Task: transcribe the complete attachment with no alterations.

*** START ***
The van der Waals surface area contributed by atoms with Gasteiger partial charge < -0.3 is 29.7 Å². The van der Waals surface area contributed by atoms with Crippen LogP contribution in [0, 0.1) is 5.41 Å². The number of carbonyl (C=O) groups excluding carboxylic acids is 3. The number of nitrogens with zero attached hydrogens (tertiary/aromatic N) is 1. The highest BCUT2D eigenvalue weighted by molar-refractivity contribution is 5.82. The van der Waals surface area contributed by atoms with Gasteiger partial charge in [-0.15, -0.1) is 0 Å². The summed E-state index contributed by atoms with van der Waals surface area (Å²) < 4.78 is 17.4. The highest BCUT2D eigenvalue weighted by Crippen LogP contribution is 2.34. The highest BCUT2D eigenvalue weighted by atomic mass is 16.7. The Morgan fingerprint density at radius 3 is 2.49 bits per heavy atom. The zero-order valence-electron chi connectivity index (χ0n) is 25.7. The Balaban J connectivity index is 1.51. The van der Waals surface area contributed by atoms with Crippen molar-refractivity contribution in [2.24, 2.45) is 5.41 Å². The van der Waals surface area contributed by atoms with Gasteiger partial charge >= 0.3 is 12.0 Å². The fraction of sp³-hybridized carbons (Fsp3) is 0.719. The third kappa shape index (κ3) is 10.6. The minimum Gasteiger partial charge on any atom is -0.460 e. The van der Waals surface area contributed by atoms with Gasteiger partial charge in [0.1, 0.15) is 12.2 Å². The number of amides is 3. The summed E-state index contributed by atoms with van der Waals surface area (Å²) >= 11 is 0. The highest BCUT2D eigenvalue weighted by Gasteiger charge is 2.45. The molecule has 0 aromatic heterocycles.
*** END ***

The van der Waals surface area contributed by atoms with Gasteiger partial charge < -0.3 is 29.7 Å². The van der Waals surface area contributed by atoms with Crippen LogP contribution in [0, 0.1) is 5.41 Å². The number of carbonyl (C=O) groups excluding carboxylic acids is 3. The number of nitrogens with zero attached hydrogens (tertiary/aromatic N) is 1. The highest BCUT2D eigenvalue weighted by molar-refractivity contribution is 5.82. The van der Waals surface area contributed by atoms with Gasteiger partial charge in [-0.15, -0.1) is 0 Å². The summed E-state index contributed by atoms with van der Waals surface area (Å²) < 4.78 is 17.4. The highest BCUT2D eigenvalue weighted by Crippen LogP contribution is 2.34. The highest BCUT2D eigenvalue weighted by atomic mass is 16.7. The Morgan fingerprint density at radius 3 is 2.49 bits per heavy atom. The zero-order valence-electron chi connectivity index (χ0n) is 25.7. The Balaban J connectivity index is 1.51. The van der Waals surface area contributed by atoms with Crippen molar-refractivity contribution in [2.24, 2.45) is 5.41 Å². The van der Waals surface area contributed by atoms with Gasteiger partial charge >= 0.3 is 12.0 Å². The fraction of sp³-hybridized carbons (Fsp3) is 0.719. The third kappa shape index (κ3) is 10.6. The minimum Gasteiger partial charge on any atom is -0.460 e. The van der Waals surface area contributed by atoms with Gasteiger partial charge in [0.1, 0.15) is 12.2 Å². The number of amides is 3. The summed E-state index contributed by atoms with van der Waals surface area (Å²) >= 11 is 0. The highest BCUT2D eigenvalue weighted by Gasteiger charge is 2.45. The molecule has 0 aromatic heterocycles.